June 28, 2017

The science of soreness!

We all know about muscle soreness. Some (strange) people enjoy it but flapping about like a beached seal and not being able to scratch your head isn’t our idea of fun!

Why do we get sore? Is it dangerous? Should we stop exercising? How do we know what it is dangerous (physio time) and just plain muscle soreness?

Here we go. In short, here is the science:

Placing any stress on your muscles after a period of inactivity OR if you are activating the muscles very intensively will cause small microscopic tears, known as micro-trauma, in the muscles. The body immediately starts to repair these tears by filling the muscle with oxygen and nutrients, which causes muscle swelling. The swelling nudges the nerves and they scream ‘PAIN’!

DOMS (Delayed Onset of Muscle Soreness)

Muscles can also tighten up some time after exercise. DOMS can be felt as pain and stiffness in the muscles for 24 to 72 hours post-exercise.  DOMS is most intense following exercises that focus on eccentric contractions where a weight is lowered or slowed (downward phase of a bicep curl, or downhill running).  

DOMS can be prevented by gradually increasing the intensity of a new exercise program.  While the soreness will usually disappear within 72 hours of onset, increased blood flow to the sore area, either by moderate intensity exercise or massage may help alleviate soreness.  Stretching does not prevent soreness however, it is still important to perform some static (holding) stretches after exercise to maintain or improve flexibility.

Hydration, fueling, appropriate exercise progression and stretching will help prevent DOMS and maintain range of motion, respectively.

Also to consider:

Poor posture

During periods of prolonged inactivity, for example, long days and weeks working at a desk, some muscles can get tight as a result of their restricted movement.  When you are seated at a desk, your hips are in a bent, or flexed, position. This puts the muscles on the front of the hip (hip-flexors) in a shortened position, and the muscles on the back of the hip (glutes) in a lengthened position. In addition, as you sit at a desk reaching forward to work on a computer, your chest muscles (pectorals) will be in a shortened position, while your upper back muscles (rhomboids) will be in a lengthened position.

Over time, this can result in muscle imbalances with the shortened muscles becoming “tight” and the lengthened muscles becoming weak.   If you look around you, you’ll notice many people have developed poor posture with forward rounded shoulders and underdeveloped glutes.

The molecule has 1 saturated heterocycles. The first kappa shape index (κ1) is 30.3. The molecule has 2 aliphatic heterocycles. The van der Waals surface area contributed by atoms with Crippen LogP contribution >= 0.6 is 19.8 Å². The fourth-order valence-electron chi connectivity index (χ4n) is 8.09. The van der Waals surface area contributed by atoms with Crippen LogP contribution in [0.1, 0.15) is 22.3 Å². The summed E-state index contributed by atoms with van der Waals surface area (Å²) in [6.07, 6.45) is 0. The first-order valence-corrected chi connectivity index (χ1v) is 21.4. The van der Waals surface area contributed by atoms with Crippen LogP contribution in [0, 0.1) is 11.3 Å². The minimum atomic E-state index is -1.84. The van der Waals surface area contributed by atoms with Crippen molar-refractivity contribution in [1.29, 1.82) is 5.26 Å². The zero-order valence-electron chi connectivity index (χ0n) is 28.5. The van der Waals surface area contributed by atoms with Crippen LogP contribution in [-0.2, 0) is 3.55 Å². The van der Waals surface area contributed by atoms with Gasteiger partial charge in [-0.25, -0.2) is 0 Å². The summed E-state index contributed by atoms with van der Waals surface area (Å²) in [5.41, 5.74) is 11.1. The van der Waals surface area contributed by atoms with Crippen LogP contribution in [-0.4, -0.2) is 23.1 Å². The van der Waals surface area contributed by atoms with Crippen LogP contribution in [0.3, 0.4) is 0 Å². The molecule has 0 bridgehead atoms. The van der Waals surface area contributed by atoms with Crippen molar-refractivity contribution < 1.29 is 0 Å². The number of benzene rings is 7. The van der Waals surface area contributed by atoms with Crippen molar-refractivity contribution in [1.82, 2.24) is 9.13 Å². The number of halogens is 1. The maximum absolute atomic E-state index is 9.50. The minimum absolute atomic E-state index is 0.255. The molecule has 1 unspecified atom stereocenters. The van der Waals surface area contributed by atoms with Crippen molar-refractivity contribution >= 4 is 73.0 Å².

How to help

1)It is important to maintain PROPER POSTURE, even while seated.

2)You should also specifically STRENGTHEN THE SMALL MUSCLES which have become lengthened and weak.

3)Lastly, you should make sure to STRETCH THE TIGHT MUSCLES, specifically the chest and hips.

Muscle Cramps

Another time when muscles tighten up is during exercise, for example, a muscle cramp.  Cramps are unpleasant, often painful sensations caused by a variety of factors that include muscle fatigue, low sodium, or low potassium.  Muscle cramps can also happen even when you’re not exercising.

When muscles contract, the muscle fibers shorten, increasing tension in the muscle. When the contraction is completed, the muscle fibers lengthen and decrease tension. During a muscle cramp, however, the muscle fibers remain shortened and are unable to lengthen due to fatigue or improper hydration and nutrition.  Forcibly stretching the muscle when it is in such a tight, contracted form can tear the muscle fibers and lead to injury.

How to help

1)Allow the muscle spasm to relax and recover before attempting to stretch out the cramp.

2) In order to prevent these from occurring in the future, make sure to be PROPERLY HYDRATED & PROPERLY FED, and not overly fatigued when exercising.

3)If engaging in exercise bouts lasting longer than 60 minutes, consuming an electrolyte replenishing drink may help prevent muscle cramps.

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